A Georgia congregation has officially left the United Methodist Church in support of LGBTQ rights, deciding instead to be an independent nondenominational church.
The move by Asbury Memorial Church in Savannah comes a year and a half after the UMC — the second-largest Protestant denomination in the U.S. — voted to strengthen its bans on LGBTQ clergy and same-sex weddings.
“Our LGBTQ community is vital to the thriving congregation we have today,” the Rev. Billy Hester said. “We have always tried to be an all-inclusive environment, and we’re excited about our future.”
Asbury Memorial, which Hester said is lovingly called the “island of misfit toys” by its members, voted to part ways with the UMC last September by a vote of 309 to 7. It then had to wait nearly a year for official approval from the UMC’s South Georgia Conference, which it received in a virtual meeting last month. The disaffiliation became final on Thursday.
“We’re kind of different than most churches,” Hester said in an interview. “I’ve got to thank the people in the southern leadership for letting us out, because I don’t think some other conferences have made that path so easy.”
Hester said his church is the first in Georgia to officially disaffiliate from the United Methodist Church. A spokesperson for UMC’s South Georgia Conference said Asbury Memorial is not the first to do so in the United States. The official did not immediately answer additional questions.
Earlier this year, the UMC had been expected to vote to break up over differences on gay marriage and the ordination of LGBTQ pastors, but the vote was postponed because of the coronavirus pandemic, potentially leaving its factions in limbo until next year.
The revival of a ‘slowly dying’ church
Hester, 61, said Asbury Memorial Church was “slowly dying” in 1993, when he returned to his hometown, Savannah, after 12 years in New York.
“Aside from me and my wife, the youngest member was 66,” Hester said. To breathe new life into the congregation, the young couple used their theater background to host musicals.
“We held open auditions, built our own sets and stages and performed in our very own sanctuary,” he said, adding that the church eventually brought in people from all walks of life, including LGBTQ people, who found a safe haven in the revived religious community.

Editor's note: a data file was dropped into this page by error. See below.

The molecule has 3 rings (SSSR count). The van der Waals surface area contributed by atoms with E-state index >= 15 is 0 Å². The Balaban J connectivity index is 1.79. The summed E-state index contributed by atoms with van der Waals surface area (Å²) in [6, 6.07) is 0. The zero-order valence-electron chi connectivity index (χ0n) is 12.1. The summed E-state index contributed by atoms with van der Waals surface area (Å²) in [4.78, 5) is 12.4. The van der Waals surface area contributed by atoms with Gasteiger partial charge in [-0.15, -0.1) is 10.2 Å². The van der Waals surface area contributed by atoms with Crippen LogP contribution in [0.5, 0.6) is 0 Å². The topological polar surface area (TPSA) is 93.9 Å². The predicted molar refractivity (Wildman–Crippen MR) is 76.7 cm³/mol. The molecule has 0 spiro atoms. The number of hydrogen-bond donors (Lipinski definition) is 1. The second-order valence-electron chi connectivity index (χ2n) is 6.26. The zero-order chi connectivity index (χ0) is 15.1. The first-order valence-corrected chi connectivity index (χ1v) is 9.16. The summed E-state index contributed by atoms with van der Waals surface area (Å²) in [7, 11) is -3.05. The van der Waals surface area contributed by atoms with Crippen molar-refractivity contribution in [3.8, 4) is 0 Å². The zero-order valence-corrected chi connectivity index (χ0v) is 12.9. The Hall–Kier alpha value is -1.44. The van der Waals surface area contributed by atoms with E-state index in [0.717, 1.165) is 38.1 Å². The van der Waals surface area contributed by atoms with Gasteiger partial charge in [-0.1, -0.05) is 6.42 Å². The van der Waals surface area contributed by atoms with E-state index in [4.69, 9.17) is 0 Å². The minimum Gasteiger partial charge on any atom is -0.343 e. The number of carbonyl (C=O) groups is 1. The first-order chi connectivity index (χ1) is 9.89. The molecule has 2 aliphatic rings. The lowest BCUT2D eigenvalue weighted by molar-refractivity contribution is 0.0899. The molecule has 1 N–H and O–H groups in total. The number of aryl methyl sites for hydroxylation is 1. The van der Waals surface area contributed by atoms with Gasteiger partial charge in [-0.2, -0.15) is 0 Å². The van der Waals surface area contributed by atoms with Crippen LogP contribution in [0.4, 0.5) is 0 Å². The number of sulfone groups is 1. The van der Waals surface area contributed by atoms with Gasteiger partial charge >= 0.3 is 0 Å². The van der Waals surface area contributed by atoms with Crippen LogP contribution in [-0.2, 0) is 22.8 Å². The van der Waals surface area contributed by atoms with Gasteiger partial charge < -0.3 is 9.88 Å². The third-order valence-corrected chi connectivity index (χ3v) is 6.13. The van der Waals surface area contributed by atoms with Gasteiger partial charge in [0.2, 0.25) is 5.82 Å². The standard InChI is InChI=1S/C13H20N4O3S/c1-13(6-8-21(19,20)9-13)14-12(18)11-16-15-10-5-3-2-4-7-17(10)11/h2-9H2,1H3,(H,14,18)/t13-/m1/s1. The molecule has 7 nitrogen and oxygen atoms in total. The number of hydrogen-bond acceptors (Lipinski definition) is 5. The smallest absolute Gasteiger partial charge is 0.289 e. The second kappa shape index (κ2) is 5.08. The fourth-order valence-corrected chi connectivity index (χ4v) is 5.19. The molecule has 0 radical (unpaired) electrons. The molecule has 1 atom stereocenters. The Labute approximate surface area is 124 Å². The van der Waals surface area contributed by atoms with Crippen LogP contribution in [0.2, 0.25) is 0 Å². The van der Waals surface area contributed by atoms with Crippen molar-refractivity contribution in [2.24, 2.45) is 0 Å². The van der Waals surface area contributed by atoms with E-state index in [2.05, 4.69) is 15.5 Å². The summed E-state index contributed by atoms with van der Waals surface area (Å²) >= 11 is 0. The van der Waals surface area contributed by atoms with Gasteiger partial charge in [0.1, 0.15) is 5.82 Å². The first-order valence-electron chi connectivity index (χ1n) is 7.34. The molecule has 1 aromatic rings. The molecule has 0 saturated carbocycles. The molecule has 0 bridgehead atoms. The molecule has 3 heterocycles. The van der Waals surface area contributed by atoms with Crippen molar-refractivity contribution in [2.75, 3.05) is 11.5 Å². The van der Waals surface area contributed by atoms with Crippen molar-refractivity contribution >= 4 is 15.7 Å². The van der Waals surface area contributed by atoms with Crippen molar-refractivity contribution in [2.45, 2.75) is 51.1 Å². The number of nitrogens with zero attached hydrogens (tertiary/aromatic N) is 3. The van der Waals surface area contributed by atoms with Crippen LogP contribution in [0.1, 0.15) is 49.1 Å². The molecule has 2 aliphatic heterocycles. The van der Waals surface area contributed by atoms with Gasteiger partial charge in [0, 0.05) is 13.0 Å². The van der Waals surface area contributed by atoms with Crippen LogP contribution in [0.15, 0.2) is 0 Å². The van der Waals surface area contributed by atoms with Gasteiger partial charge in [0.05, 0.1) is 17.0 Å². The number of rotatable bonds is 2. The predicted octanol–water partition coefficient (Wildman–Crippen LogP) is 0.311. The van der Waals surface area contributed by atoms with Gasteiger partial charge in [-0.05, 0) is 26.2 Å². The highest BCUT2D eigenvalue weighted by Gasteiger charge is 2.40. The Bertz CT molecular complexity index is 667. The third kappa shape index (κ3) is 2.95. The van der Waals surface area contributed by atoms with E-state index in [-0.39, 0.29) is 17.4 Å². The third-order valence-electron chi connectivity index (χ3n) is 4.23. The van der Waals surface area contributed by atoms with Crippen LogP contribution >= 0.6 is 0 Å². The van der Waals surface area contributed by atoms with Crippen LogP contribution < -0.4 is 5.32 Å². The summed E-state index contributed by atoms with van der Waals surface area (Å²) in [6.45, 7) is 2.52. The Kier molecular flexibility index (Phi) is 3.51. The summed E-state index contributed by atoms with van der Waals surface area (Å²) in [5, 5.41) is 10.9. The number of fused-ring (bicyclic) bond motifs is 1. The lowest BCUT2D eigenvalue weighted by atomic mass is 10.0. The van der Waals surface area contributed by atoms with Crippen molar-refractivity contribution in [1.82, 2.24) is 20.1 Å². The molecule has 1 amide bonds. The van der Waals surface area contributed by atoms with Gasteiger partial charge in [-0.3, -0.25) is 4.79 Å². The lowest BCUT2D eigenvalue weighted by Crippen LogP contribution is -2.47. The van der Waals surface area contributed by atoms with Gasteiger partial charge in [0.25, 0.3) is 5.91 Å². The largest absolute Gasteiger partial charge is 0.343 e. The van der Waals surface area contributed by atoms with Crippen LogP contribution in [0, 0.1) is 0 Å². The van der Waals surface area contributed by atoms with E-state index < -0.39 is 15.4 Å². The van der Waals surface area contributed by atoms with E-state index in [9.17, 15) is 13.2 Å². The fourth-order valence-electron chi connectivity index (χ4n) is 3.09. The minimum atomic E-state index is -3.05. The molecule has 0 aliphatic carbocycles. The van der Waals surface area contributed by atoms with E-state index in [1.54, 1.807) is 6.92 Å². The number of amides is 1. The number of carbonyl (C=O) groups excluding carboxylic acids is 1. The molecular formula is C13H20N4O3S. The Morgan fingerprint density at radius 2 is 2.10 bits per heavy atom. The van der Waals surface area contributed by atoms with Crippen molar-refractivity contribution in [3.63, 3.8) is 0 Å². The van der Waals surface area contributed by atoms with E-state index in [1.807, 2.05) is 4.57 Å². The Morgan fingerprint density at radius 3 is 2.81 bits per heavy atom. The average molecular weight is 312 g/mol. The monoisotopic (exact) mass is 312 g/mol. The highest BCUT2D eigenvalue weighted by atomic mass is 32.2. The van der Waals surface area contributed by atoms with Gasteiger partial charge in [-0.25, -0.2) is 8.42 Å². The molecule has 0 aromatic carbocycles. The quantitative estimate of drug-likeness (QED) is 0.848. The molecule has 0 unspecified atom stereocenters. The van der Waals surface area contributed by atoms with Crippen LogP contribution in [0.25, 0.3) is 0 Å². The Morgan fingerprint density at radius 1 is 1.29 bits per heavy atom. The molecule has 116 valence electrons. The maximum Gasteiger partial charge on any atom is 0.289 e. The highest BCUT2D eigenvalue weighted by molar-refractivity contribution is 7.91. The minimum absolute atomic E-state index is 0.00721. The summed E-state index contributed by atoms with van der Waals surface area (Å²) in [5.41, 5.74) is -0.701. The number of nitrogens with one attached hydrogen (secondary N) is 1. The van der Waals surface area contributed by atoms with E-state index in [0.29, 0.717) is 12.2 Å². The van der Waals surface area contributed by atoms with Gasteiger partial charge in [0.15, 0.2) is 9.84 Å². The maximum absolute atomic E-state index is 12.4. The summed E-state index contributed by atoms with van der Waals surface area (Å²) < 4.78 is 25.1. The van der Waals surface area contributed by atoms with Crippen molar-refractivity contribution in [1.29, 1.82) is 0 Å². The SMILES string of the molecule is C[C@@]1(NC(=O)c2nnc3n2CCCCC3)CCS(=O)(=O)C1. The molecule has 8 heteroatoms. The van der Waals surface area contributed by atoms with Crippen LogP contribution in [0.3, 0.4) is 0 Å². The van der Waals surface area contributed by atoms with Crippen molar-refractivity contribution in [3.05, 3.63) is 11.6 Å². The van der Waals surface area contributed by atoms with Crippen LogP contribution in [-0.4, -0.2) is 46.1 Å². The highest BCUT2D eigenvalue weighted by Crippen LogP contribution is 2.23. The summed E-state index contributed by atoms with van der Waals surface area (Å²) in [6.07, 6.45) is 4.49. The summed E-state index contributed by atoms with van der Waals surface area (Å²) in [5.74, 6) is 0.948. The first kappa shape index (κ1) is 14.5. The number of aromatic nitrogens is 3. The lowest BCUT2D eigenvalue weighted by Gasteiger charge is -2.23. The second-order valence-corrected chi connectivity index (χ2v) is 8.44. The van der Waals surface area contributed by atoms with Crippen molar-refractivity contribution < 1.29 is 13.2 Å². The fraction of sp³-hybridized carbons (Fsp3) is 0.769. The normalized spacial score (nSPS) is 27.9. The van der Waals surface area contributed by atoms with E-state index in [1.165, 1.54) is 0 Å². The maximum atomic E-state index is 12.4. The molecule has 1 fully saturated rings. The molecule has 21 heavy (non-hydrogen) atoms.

Today, he said, LGBTQ people make up about 35 percent of his congregation.
“Some of the earliest supporters of Asbury were LGBT folks,” he added. “They were just as integral to this community that we built from the ground up.”
And as LGBTQ members supported Hester, he supported them. In February 2016 — with same-sex marriage newly legal across the U.S. but still not permitted at UMC churches — Hester announced that he would discontinue all weddings at Asbury Memorial.
“If we’re not allowed to marry all people in our church, then we are not going to let any people marry in our church,” he said, adding that he had hoped the decision would draw attention to the issue and put pressure on the UMC to change course.
Hester said not even his own daughter, who got married this year, was allowed to tie the knot in Asbury Memorial, the church she grew up in.
“Many elderly members who supported LGBT folks waited, but they never saw change from the Methodist Church,” Hester said.
He wants his legacy to be Asbury Memorial — an “homage to those who never got to see LGBT issues brought to the light of day,” he said.
And as for resuming weddings? After 4½ years, he said, he’s tired of telling people Asbury Memorial no longer hosts such celebrations.
“I think the denomination will get there one day,” he said of the UMC, “but in the meantime, we’re going to celebrate at the end of this month by hosting a virtual vow renewal ceremony for couples — both LGBT and straight couples — who have waited a long, long time.”
The Associated Press contributed.